The Straits Times says

Iran agreement should have been kept

Rather depressingly for all those who wish peace upon the Middle East, United States President Donald Trump has predictably announced that he is pulling out of the deal that his predecessor, Mr Barack Obama, reached with Iran on curtailing its nuclear programme. That he did so against the considered advice of close allies Britain and France - aside from a slew of others that signed the deal, including Germany, China and Russia - is consistent with the unilateralist pose that he has struck on foreign policy since taking office. It is a posture often tilted to the predilections of countries he favours, such as Israel and Saudi Arabia. The world now has to live with the consequences.

Mr Trump says the deal, under which Iran froze all nuclear development activity and shrunk its centrifuges in return for the lifting of sanctions, was "defective at its core". He risks going it alone since other signatories to the 2015 accord have said that they remain committed to the deal which they clinched after a decade's negotiations. Iran, too, says it will stick with the agreement and will restart uranium enrichment only if it fails to salvage it. This week, it will sit down with France, Britain and Germany to see how this can be done. Meanwhile, oil prices have risen to three-year highs on the prospects of Iranian supplies being choked by sanctions, no doubt gladdening its regional rival Saudi Arabia.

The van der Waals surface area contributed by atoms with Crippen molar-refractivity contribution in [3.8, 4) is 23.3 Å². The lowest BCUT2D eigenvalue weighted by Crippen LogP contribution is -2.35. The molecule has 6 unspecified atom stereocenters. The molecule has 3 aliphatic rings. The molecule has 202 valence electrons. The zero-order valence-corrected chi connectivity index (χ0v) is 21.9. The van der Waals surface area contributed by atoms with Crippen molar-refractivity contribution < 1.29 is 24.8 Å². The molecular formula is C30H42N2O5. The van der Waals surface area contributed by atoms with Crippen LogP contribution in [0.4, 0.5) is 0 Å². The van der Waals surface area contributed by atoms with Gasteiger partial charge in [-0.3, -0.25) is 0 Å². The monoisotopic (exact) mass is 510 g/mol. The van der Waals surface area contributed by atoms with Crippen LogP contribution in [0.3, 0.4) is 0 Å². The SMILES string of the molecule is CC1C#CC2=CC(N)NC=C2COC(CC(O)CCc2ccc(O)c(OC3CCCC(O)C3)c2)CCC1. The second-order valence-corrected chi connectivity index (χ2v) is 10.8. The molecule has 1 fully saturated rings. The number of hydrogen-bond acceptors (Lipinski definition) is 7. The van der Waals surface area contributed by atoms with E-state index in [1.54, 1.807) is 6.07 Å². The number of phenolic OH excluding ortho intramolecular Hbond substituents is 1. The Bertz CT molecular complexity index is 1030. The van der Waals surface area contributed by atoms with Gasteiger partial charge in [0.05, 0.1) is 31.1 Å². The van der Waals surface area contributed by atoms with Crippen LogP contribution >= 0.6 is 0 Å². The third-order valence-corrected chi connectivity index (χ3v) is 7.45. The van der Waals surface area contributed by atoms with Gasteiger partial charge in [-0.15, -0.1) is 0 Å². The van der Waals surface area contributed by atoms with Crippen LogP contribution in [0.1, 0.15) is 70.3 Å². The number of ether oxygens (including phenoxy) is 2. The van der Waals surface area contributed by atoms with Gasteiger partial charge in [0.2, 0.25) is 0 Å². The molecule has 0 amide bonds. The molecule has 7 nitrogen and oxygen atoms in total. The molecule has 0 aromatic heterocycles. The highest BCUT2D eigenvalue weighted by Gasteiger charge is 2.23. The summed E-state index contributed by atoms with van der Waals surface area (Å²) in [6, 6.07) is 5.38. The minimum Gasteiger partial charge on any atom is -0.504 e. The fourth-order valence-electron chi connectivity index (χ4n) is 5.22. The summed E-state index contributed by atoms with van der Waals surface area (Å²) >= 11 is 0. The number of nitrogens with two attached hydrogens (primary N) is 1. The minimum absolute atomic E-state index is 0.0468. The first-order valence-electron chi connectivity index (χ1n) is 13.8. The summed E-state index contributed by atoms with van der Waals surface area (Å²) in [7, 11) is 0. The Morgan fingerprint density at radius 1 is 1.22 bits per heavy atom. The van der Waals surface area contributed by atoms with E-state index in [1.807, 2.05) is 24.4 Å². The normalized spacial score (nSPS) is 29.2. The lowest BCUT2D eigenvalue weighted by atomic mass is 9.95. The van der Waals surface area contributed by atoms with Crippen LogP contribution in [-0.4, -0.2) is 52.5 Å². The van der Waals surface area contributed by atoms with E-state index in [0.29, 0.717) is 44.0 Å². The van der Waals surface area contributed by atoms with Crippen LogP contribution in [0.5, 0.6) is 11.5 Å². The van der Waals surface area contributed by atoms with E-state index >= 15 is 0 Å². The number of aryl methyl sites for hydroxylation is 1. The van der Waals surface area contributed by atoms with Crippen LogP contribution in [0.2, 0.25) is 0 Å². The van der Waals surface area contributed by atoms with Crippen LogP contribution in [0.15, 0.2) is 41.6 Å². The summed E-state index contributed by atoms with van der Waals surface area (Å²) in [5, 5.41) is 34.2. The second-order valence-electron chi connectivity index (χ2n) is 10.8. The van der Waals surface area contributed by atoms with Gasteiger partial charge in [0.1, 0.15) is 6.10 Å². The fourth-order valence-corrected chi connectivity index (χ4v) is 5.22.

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A version of this article appeared in the print edition of The Straits Times on May 14, 2018, with the headline 'The Straits Times says Iran agreement should have been kept'. Print Edition | Subscribe